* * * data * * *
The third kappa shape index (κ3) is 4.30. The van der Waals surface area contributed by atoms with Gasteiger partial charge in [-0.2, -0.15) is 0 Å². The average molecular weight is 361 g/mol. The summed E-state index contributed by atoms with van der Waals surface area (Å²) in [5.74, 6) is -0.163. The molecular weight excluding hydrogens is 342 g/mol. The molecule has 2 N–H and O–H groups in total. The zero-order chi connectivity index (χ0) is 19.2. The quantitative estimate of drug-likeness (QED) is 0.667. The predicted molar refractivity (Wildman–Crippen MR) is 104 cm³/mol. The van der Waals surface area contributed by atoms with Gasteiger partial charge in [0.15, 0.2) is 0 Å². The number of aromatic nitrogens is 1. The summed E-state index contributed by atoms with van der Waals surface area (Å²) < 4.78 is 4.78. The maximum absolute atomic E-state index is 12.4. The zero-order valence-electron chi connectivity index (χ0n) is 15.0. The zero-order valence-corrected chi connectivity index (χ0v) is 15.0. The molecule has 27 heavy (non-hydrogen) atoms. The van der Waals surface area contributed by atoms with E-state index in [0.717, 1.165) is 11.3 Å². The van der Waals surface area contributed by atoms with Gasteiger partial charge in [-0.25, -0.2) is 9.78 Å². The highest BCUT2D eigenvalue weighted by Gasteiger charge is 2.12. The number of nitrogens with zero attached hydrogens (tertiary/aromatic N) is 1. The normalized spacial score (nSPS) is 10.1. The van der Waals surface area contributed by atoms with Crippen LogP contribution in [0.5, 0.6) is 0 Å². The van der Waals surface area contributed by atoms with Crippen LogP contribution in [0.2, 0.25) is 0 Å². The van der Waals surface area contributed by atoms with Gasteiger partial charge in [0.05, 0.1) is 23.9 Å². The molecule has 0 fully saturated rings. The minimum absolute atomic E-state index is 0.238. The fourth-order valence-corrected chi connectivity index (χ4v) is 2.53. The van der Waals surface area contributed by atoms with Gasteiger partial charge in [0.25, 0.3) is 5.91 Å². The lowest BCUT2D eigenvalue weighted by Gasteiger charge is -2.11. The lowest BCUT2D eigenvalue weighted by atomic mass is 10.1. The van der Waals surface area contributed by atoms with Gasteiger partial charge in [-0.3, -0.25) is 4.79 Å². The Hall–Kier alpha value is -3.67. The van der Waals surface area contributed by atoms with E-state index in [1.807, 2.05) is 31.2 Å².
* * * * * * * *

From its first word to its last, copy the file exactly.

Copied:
The third kappa shape index (κ3) is 4.30. The van der Waals surface area contributed by atoms with Gasteiger partial charge in [-0.2, -0.15) is 0 Å². The average molecular weight is 361 g/mol. The summed E-state index contributed by atoms with van der Waals surface area (Å²) in [5.74, 6) is -0.163. The molecular weight excluding hydrogens is 342 g/mol. The molecule has 2 N–H and O–H groups in total. The zero-order chi connectivity index (χ0) is 19.2. The quantitative estimate of drug-likeness (QED) is 0.667. The predicted molar refractivity (Wildman–Crippen MR) is 104 cm³/mol. The van der Waals surface area contributed by atoms with Gasteiger partial charge in [0.15, 0.2) is 0 Å². The number of aromatic nitrogens is 1. The summed E-state index contributed by atoms with van der Waals surface area (Å²) < 4.78 is 4.78. The maximum absolute atomic E-state index is 12.4. The zero-order valence-electron chi connectivity index (χ0n) is 15.0. The zero-order valence-corrected chi connectivity index (χ0v) is 15.0. The molecule has 27 heavy (non-hydrogen) atoms. The van der Waals surface area contributed by atoms with E-state index in [0.717, 1.165) is 11.3 Å². The van der Waals surface area contributed by atoms with Gasteiger partial charge in [-0.25, -0.2) is 9.78 Å². The highest BCUT2D eigenvalue weighted by Gasteiger charge is 2.12. The number of nitrogens with zero attached hydrogens (tertiary/aromatic N) is 1. The normalized spacial score (nSPS) is 10.1. The van der Waals surface area contributed by atoms with Crippen LogP contribution in [0.5, 0.6) is 0 Å². The van der Waals surface area contributed by atoms with Crippen LogP contribution in [0.2, 0.25) is 0 Å². The van der Waals surface area contributed by atoms with Gasteiger partial charge in [0.05, 0.1) is 23.9 Å². The molecule has 0 fully saturated rings. The minimum absolute atomic E-state index is 0.238. The fourth-order valence-corrected chi connectivity index (χ4v) is 2.53. The van der Waals surface area contributed by atoms with Gasteiger partial charge in [0.25, 0.3) is 5.91 Å². The lowest BCUT2D eigenvalue weighted by Gasteiger charge is -2.11. The lowest BCUT2D eigenvalue weighted by atomic mass is 10.1. The van der Waals surface area contributed by atoms with Gasteiger partial charge in [-0.3, -0.25) is 4.79 Å². The Hall–Kier alpha value is -3.67. The van der Waals surface area contributed by atoms with E-state index in [1.807, 2.05) is 31.2 Å².